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Stephen Lee, Founder  |  678.896.9296  |  steve@catalystfaithworks.com  |  

When to Go Pro with Church Fundraising Communications

Helping Churches Maximize Their Marketing and Capital Campaigns was a Natural Hook for Catalyst Faithworks

By Bo Gray and Stephen Lee

There is a tension between the correct stewardship of resources and the expectations of the world for a professional presentation.

Churches also are engaged in the decision of maintaining “amateur” status or going “pro.” No church leader can avoid the tension between the savvy, professional expectations of the world and stewardship of the Lord’s resources. Consider how churches deal with the use of consultants and professional help in their capital campaign communications.

In this age of meteoric advancements in desktop publishing, image adjustment programs and color laser printers, the subject of hiring a “professional” capital campaign communications firm has caused lively discussions in many a church boardroom. Weighing in on this debate are Stephen Lee, founder of Catalyst Faithworks, an industry leader in church capital campaign communications; Randy Renbarger, director of communications for Perimeter Church (PCA), with 3,500 attendance in Duluth, GA, and Ernie Woodby, administrator of Great Hills Baptist Church, a 6,000-member church in Austin, TX.

Five principles emerged to provide key points for the church executive in seeking to determine when a fundraising communications firm can help:

When your in-house staff has a full plate.

“Although we are a church that has all the resources in-house to have covered a campaign of this size, we were all completely covered with the rest of our day-to-day efforts and the planning of our 25th anniversary celebration,” says Renbarger of Perimeter’s $30 million Next Generation NOW campaign. Effective campaign communication needs the equivalent of a full-time person devoted to its success.  It can rarely be done on the side along with the church bulletin and ministry signage and other daily things.

A successful capital campaign demands “top of mind awareness” for the life of the project, which means focus, framework and fresh energy to carry it out over the long haul.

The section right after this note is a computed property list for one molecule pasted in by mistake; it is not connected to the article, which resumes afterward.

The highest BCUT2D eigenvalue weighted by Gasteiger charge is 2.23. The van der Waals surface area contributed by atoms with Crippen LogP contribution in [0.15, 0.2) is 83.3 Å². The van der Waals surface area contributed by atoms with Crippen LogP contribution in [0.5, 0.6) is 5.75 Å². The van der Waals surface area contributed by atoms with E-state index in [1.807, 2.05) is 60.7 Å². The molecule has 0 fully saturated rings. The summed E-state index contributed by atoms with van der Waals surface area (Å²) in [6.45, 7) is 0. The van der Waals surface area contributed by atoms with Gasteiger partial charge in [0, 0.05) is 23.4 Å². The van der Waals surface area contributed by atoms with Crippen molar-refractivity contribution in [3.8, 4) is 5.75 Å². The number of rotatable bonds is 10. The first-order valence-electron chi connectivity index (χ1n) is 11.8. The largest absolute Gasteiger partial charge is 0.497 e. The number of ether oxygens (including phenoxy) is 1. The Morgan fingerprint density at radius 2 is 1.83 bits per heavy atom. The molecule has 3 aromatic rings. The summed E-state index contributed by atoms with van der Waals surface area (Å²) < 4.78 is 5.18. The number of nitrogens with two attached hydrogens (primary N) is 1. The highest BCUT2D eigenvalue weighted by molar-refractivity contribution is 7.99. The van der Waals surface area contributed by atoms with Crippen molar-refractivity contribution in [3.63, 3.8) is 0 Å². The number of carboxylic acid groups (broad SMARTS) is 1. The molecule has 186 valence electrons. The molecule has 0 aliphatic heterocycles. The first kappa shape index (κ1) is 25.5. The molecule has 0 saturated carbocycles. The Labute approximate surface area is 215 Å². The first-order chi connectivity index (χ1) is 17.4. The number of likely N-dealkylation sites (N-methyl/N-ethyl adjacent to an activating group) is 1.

When time is of the essence.

Capital campaign consultants agree that timing and delivery of communications are critical. Says Renbarger: “We employed a firm that was already familiar with the tools and formats used by our consultant, so that meant that there was no learning curve and we could hit the ground running.

“In one meeting the firm was able to grasp the scope and feel of our campaign, and in a matter of days present us with several options to choose from. They were able to make adjustments, and with great commitment and zeal, helped us make every deadline.” Campaign communications not only demand time for design work, but also time for proofing and printing.

Catalyst Faithworks’ Stephen Lee said his firm has been asked to bail out many church campaigns at “crunch time.” Going pro basically eliminates such problems, Lee says. “No local graphic design firm or printer can begin to provide the understanding, quality and speed that a professional firm can. Church capital campaign designs are our main focus and we deliver more church capital campaign communication packages than anyone in the country (see our client samples). We understand deadlines.”

When quality matters.

The pursuit of excellence is not just a slogan for secular business. A capital campaign is one of the best times to retell your story and recast your vision. There is a responsibility before God to see that the vision is clearly and adequately communicated in a relevant manner.